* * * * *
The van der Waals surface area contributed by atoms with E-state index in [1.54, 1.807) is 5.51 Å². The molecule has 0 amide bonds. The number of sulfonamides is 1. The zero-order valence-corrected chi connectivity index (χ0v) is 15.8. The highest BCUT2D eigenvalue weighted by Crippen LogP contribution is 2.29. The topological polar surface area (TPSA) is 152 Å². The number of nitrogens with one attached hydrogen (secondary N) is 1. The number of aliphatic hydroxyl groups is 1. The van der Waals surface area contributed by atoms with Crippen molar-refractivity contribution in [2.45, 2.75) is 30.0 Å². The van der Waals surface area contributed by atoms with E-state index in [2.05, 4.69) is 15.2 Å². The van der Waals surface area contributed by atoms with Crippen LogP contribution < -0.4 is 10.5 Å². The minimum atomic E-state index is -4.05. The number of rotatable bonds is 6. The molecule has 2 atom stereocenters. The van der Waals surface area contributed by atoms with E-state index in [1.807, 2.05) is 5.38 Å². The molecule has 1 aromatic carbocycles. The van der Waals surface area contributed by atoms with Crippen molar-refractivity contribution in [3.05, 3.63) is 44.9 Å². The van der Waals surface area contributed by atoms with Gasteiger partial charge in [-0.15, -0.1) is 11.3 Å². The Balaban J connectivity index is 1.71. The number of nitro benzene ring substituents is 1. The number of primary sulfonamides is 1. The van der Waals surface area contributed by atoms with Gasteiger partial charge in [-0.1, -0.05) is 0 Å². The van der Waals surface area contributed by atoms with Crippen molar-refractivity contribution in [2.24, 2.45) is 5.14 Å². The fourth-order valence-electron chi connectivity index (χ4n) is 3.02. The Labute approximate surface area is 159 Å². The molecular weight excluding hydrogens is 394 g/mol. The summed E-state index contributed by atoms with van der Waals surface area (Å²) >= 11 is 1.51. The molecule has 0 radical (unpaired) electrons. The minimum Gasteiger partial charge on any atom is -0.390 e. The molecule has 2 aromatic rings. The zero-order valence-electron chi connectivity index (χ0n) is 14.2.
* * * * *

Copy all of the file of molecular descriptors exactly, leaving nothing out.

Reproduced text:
The van der Waals surface area contributed by atoms with E-state index in [1.54, 1.807) is 5.51 Å². The molecule has 0 amide bonds. The number of sulfonamides is 1. The zero-order valence-corrected chi connectivity index (χ0v) is 15.8. The highest BCUT2D eigenvalue weighted by Crippen LogP contribution is 2.29. The topological polar surface area (TPSA) is 152 Å². The number of nitrogens with one attached hydrogen (secondary N) is 1. The number of aliphatic hydroxyl groups is 1. The van der Waals surface area contributed by atoms with Crippen molar-refractivity contribution in [2.45, 2.75) is 30.0 Å². The van der Waals surface area contributed by atoms with E-state index in [2.05, 4.69) is 15.2 Å². The van der Waals surface area contributed by atoms with Crippen LogP contribution < -0.4 is 10.5 Å². The minimum atomic E-state index is -4.05. The number of rotatable bonds is 6. The molecule has 2 atom stereocenters. The van der Waals surface area contributed by atoms with E-state index in [1.807, 2.05) is 5.38 Å². The molecule has 1 aromatic carbocycles. The van der Waals surface area contributed by atoms with Crippen molar-refractivity contribution in [3.05, 3.63) is 44.9 Å². The van der Waals surface area contributed by atoms with Gasteiger partial charge in [-0.15, -0.1) is 11.3 Å². The Balaban J connectivity index is 1.71. The number of nitro benzene ring substituents is 1. The number of primary sulfonamides is 1. The van der Waals surface area contributed by atoms with Gasteiger partial charge in [-0.1, -0.05) is 0 Å². The van der Waals surface area contributed by atoms with Crippen molar-refractivity contribution in [2.24, 2.45) is 5.14 Å². The fourth-order valence-electron chi connectivity index (χ4n) is 3.02. The Labute approximate surface area is 159 Å². The molecular weight excluding hydrogens is 394 g/mol. The summed E-state index contributed by atoms with van der Waals surface area (Å²) >= 11 is 1.51. The molecule has 0 radical (unpaired) electrons. The minimum Gasteiger partial charge on any atom is -0.390 e. The molecule has 2 aromatic rings. The zero-order valence-electron chi connectivity index (χ0n) is 14.2.